March 15, 2019
You might wonder how trash heaps fit with the annual arts, culture, and film extravaganza that was South-by-Southwest 2019. The answer comes straight out of Yellowknife.
Yellowknife’s iconic garbage dump, along with some of its most colourful personalities, took centre stage at the conference as the new documentary Salvage had its world premiere at the illustrious showcase in Austin this week.
Salvage is an ode to Yellowknife’s dump — one of the last remaining municipal landfills in North America which still allows wide scale salvaging. The community fostered through the dump, its unique cast of characters, and their fierce defense of the institution drew New York-based director Amy C. Elliott to the capital to shoot the film.
The film features many familiar faces from the capital. Few will be surprised Walt Humphries — esteemed writer of the Tales From The Dump column in the Yellowknifer newspaper — plays a big role. Fellow junkthusiasts Diane Baldwin and Velma Sterenberg play strong supporting roles.
Baldwin and Sterenberg brought the charm of the north to the premiere — appearing as guest panelists for the question and answer session with Elliott following the screening.
A film premiere with a well-known director featuring the capital city, the creative industry elite in tow, offered a huge opportunity for the NWT to show off its unique sights, stories, and spirit to an important audience.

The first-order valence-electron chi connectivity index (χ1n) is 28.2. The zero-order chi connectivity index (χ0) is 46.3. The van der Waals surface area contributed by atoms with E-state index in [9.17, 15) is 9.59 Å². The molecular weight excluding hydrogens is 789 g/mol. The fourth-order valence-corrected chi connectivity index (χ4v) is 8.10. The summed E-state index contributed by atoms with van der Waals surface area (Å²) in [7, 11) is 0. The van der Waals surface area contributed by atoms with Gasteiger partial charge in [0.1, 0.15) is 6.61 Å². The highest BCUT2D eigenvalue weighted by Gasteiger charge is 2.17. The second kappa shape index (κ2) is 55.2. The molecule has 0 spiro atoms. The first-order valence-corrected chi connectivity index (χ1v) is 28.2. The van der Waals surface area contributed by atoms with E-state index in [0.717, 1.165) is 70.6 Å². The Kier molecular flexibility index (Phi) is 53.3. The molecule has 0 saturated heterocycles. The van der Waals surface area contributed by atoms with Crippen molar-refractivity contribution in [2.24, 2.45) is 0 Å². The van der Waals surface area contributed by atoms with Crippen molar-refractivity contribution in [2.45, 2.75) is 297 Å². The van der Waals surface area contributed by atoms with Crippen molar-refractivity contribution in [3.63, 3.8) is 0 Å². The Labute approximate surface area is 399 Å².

That’s why the NWT Film Commission stepped in and made sure the funds were available for Baldwin and Sterenberg to round out the premiere with local characters.
“For a film so dependent on the unique cast of characters you find in Yellowknife, adding that local flavor was essential to getting that audience the full picture of what we have to offer,” says Film Commissioner Camilla McEachern.
“It was an opportunity on a big stage for our territory to build its profile — whether for producers looking for a unique locale, or for industry types looking for a weird and wonderful place to explore on their next vacation.”
It’s an example of the film commission’s work to attract guest producers. That's one part of their function — the other being fostering the local film scene and its talent. And ultimately, it’s all part of the GNWT’s work to diversify the local economy.
As Salvage continues its release push, new audiences will be introduced to the Northwest Territories and its potential as a location for productions. That's good news for a local industry constantly working to move to the next level.